In the future, I would toss the liquid wrench and spend the money on a can of AeroKroil. Between that and a handheld bottle torch you should be able to free up anything on your undercarriage
 
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^2. BTW, AeroKroil is ATF and acetone, with a stabilizer. You can mix up your own, without having to run to the store (while you're not working on the truck that you're working on...), but unless it's in an airtight container and has little or no air pocket above the fluid, it'll only last for a couple of days.
 
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You can vibrate the easy out out of the hole with a SMALL hammer and fast, frequent tapping on the face of the bracket. This moves the part away from the easy out and it will work it's way out.

I live in the rust belt and have done this.

Once the EO is out, then drill out the bolt and tap the threads.

Check for the correct drill bit for the size threads you need.

Use anti-seize on threads before you reassemble.
I'm with @BILT4ME on this, except for the NevRSeize. I believe that has a place, on your header bolts and nuts, but not anywhere else.

I know the guys in the rust belt swear it keeps their bolts from rusting due to the road salt spray, but I think grease would do the same thing, if it was applied after the bolt was installed. The problem I have with applying lubricant to bolts before installing them is that it changes the friction coefficient (that's what it was designed to do) and that makes the bolt torque less than the spec (which was based on unlubricated, clean fasteners - the SAE and ASTM tests used only distilled water if a lubricant was used at all). Of course, this only matters if the specified bolt torque is really important.
 
Joined
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Messages
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Location
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I joined the broken bolt club. Twice. When I was removing the two bolts from the diff, I broke one. I didn't even pull hard and it just snapped. I soaked it in Liquid Wrench, waited, drilled a center hole and used an EZ out. Broke the darn EZ out off in it. I can't seem to drill the EZ out (hard as ....) and I am afraid that even if I could, I would drill into the diff. Any ideas?

View attachment 2482170

While I was at it, fastened one of the brake lines on top of the diff with a short handle wrench. Now, consider that this was a bolt that I previously removed. You guessed it. Snapped right off. That one is going to be a B... to get out. What gives with all the broken bolts?

View attachment 2482171
All three of those weldnuts are tacked in place and the metal around them has fatigued over the 20+ years since they were installed. Whatever you do, do not hit them or you'll likely break the welds. Of course, if that's what you want to do, use some heat and a vibratory type impact and they will break off. I've lost half a dozen weldnuts on my truck, and it's been in Charlotte since it was sold new at Town and Country.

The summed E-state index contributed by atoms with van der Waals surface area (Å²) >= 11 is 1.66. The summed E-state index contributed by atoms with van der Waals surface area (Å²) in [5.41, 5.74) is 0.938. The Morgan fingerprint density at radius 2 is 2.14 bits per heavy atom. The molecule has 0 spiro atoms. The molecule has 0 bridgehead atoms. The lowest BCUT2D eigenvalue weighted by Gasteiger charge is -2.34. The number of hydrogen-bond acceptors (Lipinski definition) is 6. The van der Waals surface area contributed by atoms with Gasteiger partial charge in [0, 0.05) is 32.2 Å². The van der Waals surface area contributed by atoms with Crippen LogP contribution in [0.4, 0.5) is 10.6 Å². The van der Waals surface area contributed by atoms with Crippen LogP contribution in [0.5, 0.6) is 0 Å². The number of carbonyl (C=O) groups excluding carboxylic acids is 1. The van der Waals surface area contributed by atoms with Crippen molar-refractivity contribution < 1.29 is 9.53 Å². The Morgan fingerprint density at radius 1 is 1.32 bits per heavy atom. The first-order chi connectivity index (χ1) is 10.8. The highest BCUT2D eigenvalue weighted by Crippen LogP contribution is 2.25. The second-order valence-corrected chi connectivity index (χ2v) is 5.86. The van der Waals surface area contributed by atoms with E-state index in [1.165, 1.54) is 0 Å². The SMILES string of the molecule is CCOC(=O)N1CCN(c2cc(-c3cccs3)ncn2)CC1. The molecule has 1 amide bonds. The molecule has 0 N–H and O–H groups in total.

Joined
Jan 9, 2004
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1,610
I've tried many times to get guys to use this trick.
First take a large plate washer and stick it in a vice about 1/3 of the way across. Hammer the washer so there is a 90 degree flap sticking up. Use needle nose vice grips on the flap careful to not obstruct the hole. Attach ground cable to the vice grips.
Hold the bent washer over the hole and start your weld on the face of the washer . Make sure you point the gun straight down the length of the broken fastener and weld the washer to the broken bolt. You will find greater success with a plate washer than you will with a nut because of the ability to weld closer to the plane of the broken bolt.
A Lot of times trying to weld a nut is hard because you have to weld into a hole. I call this trick the "bent taco" method. After the washer is attached while still hot grab the flange you previously bent in the vice with the needle nose vice grips and start working it back and forth. if you get minimal movement but the washer is still attached, start using your penetrant of choice while rocking the washer back and forth.
If the washer breaks off, repeat. I have done in it as many as 15 times on the same bolt and had it this method still work. I'll get some pics and post them here later if I think of it when I'm in my shop later. I don't really use Easy outs anymore unless I break off a bleeder screw.
 
Joined
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Charlotte, NC
All three of those weldnuts are tacked in place and the metal around them has fatigued over the 20+ years since they were installed. Whatever you do, do not hit them or you'll likely break the welds. Of course, if that's what you want to do, use some heat and a vibratory type impact and they will break off. I've lost half a dozen weldnuts on my truck, and it's been in Charlotte since it was sold new at Town and Country.
Good advice. I started hitting it with a punch and started seeing the bracket bend. Then backed off.